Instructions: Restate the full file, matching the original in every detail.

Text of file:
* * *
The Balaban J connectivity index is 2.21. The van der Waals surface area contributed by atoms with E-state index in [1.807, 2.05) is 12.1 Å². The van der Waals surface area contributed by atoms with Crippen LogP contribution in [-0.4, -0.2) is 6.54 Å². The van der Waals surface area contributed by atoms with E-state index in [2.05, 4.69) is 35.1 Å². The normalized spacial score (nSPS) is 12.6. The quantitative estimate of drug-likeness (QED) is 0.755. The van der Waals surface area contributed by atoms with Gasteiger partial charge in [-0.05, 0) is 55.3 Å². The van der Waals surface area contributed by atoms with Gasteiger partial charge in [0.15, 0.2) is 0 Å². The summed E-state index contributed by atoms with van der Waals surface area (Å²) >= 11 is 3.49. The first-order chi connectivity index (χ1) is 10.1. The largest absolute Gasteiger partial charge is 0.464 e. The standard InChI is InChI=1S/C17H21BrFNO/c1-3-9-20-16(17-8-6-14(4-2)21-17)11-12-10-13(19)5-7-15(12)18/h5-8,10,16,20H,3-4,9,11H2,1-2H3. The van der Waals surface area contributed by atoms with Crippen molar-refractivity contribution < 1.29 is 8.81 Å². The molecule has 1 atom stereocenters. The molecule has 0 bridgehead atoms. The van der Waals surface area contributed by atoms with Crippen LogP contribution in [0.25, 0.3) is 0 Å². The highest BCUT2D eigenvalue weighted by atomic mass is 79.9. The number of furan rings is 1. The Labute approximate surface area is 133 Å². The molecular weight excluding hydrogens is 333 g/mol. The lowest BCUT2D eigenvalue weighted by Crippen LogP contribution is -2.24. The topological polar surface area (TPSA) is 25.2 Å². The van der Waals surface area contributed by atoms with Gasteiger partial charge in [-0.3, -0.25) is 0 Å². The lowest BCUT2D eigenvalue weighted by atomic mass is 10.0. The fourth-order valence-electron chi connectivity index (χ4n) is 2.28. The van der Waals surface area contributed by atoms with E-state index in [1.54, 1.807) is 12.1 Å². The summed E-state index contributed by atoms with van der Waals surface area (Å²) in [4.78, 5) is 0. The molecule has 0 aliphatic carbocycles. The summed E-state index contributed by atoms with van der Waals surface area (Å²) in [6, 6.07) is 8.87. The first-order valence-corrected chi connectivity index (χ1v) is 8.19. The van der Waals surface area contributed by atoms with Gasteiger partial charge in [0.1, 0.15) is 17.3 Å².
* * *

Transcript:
The Balaban J connectivity index is 2.21. The van der Waals surface area contributed by atoms with E-state index in [1.807, 2.05) is 12.1 Å². The van der Waals surface area contributed by atoms with Crippen LogP contribution in [-0.4, -0.2) is 6.54 Å². The van der Waals surface area contributed by atoms with E-state index in [2.05, 4.69) is 35.1 Å². The normalized spacial score (nSPS) is 12.6. The quantitative estimate of drug-likeness (QED) is 0.755. The van der Waals surface area contributed by atoms with Gasteiger partial charge in [-0.05, 0) is 55.3 Å². The van der Waals surface area contributed by atoms with Gasteiger partial charge in [0.15, 0.2) is 0 Å². The summed E-state index contributed by atoms with van der Waals surface area (Å²) >= 11 is 3.49. The first-order chi connectivity index (χ1) is 10.1. The largest absolute Gasteiger partial charge is 0.464 e. The standard InChI is InChI=1S/C17H21BrFNO/c1-3-9-20-16(17-8-6-14(4-2)21-17)11-12-10-13(19)5-7-15(12)18/h5-8,10,16,20H,3-4,9,11H2,1-2H3. The van der Waals surface area contributed by atoms with Crippen molar-refractivity contribution < 1.29 is 8.81 Å². The molecule has 1 atom stereocenters. The molecule has 0 bridgehead atoms. The van der Waals surface area contributed by atoms with Crippen LogP contribution in [0.25, 0.3) is 0 Å². The highest BCUT2D eigenvalue weighted by atomic mass is 79.9. The number of furan rings is 1. The Labute approximate surface area is 133 Å². The molecular weight excluding hydrogens is 333 g/mol. The lowest BCUT2D eigenvalue weighted by Crippen LogP contribution is -2.24. The topological polar surface area (TPSA) is 25.2 Å². The van der Waals surface area contributed by atoms with Gasteiger partial charge in [-0.3, -0.25) is 0 Å². The lowest BCUT2D eigenvalue weighted by atomic mass is 10.0. The fourth-order valence-electron chi connectivity index (χ4n) is 2.28. The van der Waals surface area contributed by atoms with E-state index in [1.54, 1.807) is 12.1 Å². The summed E-state index contributed by atoms with van der Waals surface area (Å²) in [4.78, 5) is 0. The molecule has 0 aliphatic carbocycles. The summed E-state index contributed by atoms with van der Waals surface area (Å²) in [6, 6.07) is 8.87. The first-order valence-corrected chi connectivity index (χ1v) is 8.19. The van der Waals surface area contributed by atoms with Gasteiger partial charge in [0.1, 0.15) is 17.3 Å².